Tamed by Alice Roberts review – 10 species that changed our world

How dogs, horses, cattle, apples, rice and other species were domesticated proves an excellent perspective on deep human history

There is a revolution going on in history – big, broad-sweep history that attempts to tell the story of the long march of humanity. As Alice Roberts’s book exemplifies, we now have a multitude of paths into the deep past: “geography, archaeology, history and genetics”, of which for her the most important is genetics. Genomes contain a record of everything that has happened to DNA since life began – yes, it has been overwritten countless times, but key events remain preserved in genomic amber. “Pots are not people,” the archaeologists’ adage goes, which means that a single source of evidence can be misleading, but when there is mutually reinforcing evidence from two, three or more modes of inquiry, it’s possible to achieve a high degree of consensus.

Two recent pioneers of the history ...

A Crack in Creation review – Jennifer Doudna, Crispr and a great scientific breakthrough

This is an invaluable account, by Doudna and Samuel Sternberg, of their role in the revolution that is genome editing
It began with the kind of research the Trump administration wants to unfund: fiddling about with tiny obscure creatures. And there had been US Republican hostility to science before Trump, of course, when Sarah Palin objected to federal funding of fruit fly research (“Fruit flies – I kid you not,” she said). The fruit fly has been a vital workhorse of genetics for 100 years. Jennifer Doudna’s work began with organisms even further out on the Palin scale: bacteriophages, tiny viruses that prey on bacteria. Yoghurt manufacturers knew they were important, not least because bacteriophages can destroy yoghurt cultures. Research on the mechanism of this process began in the labs of Danisco (now part of the giant DuPont) in the early 2000s, before spreading through the university biotech labs. ...

A Crack in Creation review – Jennifer Doudna, Crispr and a great scientific breakthrough

This is an invaluable account, by Doudna and Samuel Sternberg, of their role in the revolution that is genome editing
It began with the kind of research the Trump administration wants to unfund: fiddling about with tiny obscure creatures. And there had been US Republican hostility to science before Trump, of course, when Sarah Palin objected to federal funding of fruit fly research (“Fruit flies – I kid you not,” she said). The fruit fly has been a vital workhorse of genetics for 100 years. Jennifer Doudna’s work began with organisms even further out on the Palin scale: bacteriophages, tiny viruses that prey on bacteria. Yoghurt manufacturers knew they were important, not least because bacteriophages can destroy yoghurt cultures. Research on the mechanism of this process began in the labs of Danisco (now part of the giant DuPont) in the early 2000s, before spreading through the university biotech labs. ...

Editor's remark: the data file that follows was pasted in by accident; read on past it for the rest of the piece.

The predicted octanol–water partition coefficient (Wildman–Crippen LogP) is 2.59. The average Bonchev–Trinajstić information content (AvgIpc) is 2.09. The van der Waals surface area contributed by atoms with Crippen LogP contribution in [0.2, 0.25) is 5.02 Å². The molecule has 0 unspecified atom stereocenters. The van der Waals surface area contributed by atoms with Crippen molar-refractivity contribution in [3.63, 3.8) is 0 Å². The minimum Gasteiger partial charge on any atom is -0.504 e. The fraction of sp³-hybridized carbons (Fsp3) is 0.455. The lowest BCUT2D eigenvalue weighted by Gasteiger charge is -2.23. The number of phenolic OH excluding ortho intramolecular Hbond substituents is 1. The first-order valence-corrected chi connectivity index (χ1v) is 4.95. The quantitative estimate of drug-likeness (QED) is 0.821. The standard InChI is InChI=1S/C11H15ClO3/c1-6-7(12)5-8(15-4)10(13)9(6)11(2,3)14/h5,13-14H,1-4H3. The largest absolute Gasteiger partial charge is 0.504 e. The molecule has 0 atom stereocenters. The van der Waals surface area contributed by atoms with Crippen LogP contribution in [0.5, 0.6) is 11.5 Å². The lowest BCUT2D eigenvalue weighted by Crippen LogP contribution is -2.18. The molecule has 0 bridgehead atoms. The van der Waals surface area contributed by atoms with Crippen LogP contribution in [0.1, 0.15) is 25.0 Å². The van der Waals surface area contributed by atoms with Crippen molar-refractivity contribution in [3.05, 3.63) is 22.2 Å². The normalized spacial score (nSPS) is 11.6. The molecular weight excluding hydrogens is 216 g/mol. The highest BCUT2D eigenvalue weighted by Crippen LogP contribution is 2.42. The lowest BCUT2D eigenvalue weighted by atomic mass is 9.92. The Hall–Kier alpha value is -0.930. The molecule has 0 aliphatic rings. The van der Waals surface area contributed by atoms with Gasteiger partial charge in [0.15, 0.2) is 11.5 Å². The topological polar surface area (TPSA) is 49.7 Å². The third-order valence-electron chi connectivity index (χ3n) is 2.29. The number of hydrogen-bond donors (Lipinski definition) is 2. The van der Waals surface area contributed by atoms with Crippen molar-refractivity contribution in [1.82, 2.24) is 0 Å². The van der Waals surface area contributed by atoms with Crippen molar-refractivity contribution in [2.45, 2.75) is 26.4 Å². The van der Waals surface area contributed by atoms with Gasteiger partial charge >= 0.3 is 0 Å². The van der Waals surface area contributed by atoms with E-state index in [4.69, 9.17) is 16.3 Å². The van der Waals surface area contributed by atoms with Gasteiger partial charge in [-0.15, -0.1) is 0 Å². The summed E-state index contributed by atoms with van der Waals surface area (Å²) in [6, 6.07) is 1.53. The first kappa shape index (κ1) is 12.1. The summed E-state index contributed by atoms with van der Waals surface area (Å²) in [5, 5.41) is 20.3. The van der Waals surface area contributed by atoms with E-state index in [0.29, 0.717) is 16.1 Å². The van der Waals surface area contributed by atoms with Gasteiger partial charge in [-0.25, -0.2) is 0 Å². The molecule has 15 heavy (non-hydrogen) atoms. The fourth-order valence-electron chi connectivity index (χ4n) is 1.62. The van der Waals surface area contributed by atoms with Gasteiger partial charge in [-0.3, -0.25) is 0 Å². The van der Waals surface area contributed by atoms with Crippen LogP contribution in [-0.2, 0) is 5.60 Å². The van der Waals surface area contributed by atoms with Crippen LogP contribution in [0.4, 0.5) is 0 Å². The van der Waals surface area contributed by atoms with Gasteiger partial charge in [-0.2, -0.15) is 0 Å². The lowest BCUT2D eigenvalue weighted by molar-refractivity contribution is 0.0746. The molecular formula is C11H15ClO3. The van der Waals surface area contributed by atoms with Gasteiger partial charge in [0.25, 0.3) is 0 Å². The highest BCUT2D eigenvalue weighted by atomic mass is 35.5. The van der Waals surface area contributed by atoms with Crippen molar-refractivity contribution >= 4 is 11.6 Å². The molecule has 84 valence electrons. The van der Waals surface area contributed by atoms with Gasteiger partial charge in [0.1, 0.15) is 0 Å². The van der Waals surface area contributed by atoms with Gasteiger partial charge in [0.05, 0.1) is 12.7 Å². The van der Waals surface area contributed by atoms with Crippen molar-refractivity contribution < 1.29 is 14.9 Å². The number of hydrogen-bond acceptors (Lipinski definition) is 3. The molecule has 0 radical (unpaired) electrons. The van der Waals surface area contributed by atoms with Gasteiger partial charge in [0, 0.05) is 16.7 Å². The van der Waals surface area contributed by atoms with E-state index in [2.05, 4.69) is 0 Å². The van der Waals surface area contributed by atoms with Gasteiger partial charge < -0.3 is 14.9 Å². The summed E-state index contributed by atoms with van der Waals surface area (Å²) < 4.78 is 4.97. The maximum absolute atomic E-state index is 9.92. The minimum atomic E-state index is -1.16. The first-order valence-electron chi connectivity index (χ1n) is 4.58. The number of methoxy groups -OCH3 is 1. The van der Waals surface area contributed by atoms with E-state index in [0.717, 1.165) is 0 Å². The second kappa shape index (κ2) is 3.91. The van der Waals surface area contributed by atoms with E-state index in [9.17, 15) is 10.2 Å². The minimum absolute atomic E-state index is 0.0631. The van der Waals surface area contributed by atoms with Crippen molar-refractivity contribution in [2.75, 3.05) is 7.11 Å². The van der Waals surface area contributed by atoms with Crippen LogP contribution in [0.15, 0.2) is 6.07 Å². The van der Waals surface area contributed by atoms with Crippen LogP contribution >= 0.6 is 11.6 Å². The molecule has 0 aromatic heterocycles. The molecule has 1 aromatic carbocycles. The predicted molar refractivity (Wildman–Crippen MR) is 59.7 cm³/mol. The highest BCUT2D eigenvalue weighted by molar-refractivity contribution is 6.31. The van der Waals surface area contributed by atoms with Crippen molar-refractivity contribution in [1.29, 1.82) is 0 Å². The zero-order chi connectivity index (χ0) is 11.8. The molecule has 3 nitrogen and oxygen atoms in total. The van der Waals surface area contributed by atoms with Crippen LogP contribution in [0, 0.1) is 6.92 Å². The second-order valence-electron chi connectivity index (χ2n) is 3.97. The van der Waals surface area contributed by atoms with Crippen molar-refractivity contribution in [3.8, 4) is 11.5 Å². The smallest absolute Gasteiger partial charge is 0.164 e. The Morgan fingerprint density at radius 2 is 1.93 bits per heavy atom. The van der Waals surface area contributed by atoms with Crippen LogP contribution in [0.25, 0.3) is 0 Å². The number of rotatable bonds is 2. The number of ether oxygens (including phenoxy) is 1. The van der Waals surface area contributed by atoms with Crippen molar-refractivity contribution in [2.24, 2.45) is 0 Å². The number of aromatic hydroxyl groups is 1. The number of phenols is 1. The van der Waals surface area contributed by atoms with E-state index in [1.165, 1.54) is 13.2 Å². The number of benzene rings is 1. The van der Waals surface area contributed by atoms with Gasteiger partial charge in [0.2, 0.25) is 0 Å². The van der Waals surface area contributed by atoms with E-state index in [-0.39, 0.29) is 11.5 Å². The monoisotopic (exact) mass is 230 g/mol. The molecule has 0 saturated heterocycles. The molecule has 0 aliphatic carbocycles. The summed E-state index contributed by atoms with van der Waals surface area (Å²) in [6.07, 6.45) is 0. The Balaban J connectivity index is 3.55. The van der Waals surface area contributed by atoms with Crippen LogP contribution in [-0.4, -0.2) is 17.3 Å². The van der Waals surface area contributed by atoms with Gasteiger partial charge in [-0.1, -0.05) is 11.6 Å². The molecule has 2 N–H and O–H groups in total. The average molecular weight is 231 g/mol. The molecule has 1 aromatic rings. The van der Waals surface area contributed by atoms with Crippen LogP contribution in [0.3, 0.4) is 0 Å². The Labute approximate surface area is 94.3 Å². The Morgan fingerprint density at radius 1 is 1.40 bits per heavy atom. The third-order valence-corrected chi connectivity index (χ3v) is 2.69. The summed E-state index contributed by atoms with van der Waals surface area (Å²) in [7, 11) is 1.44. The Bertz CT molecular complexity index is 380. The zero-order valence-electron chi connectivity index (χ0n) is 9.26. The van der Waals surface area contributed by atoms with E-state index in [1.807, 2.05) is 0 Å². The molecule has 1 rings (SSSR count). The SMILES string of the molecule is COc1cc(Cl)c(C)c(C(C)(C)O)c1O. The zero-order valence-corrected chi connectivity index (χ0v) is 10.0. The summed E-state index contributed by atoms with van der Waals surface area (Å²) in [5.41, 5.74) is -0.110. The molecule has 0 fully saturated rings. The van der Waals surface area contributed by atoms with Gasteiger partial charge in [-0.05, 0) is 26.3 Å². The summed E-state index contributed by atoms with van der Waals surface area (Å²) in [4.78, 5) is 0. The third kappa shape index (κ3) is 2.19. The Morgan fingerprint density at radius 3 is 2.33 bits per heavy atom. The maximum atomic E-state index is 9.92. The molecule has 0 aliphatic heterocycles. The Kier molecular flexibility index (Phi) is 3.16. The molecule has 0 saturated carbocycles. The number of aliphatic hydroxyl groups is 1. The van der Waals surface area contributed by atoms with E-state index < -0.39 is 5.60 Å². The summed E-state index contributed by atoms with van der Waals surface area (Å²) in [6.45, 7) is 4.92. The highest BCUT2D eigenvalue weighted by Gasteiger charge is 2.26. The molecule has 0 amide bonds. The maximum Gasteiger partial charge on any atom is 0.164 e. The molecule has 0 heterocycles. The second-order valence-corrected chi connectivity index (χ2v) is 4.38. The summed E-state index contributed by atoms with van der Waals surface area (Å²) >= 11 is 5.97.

The Serengeti Rules by Sean B Carroll review – a visionary book about how life works

Carroll argues that life, from genes to ecosystems, is regulated top-down by predators – a powerful idea that can help us devise cures for disease and regenerate natural habitats

As diagnosed by Thomas Kuhn in his classic The Structure of Scientific Revolutions (1962), science proceeds by way of a rare shaking of the pieces into a new coherent explanatory pattern followed by a descent into increasing complexity before the next moment of clarity emerges. Watson and Crick’s DNA structure of 1953 and the genetic code of 1968 were almost indecently clear and simple for a biology that often seems to consist only of exceptions to any rule you care to formulate. It is now 15 years since the human genome sequence was announced, to huge fanfare, but the simple hopes of that time for an immediate avalanche of universal medical benefits have not yet been realised. Anyone reading the latest papers on genomics in the magazines ...

Life’s Greatest Secret: The Story of the Race to Crack the Genetic Code by Matthew Cobb – review

We know about Crick, Watson and the double helix. But how did scientists solve the other great mystery of our existence?

It is a surprise that the story of “life’s greatest secret” is only now being fully told nearly 50 years after the genetic code was cracked. While DNA’s double helix and the names James Watson, Francis Crick and Rosalind Franklin are legendary, how many people have heard of Marshall Nirenberg, Severo Ochoa and Har Gobind Khorana? These were the men who, following the discovery of the double helix in 1953, were largely responsible for working out the code – the set of rules by which the information within DNA controls the assembly and regulation of all the proteins in living cells.

Crick himself was the first to recognise that the bases along the double helix act to select from the 20 natural amino acids and to marshal them into ...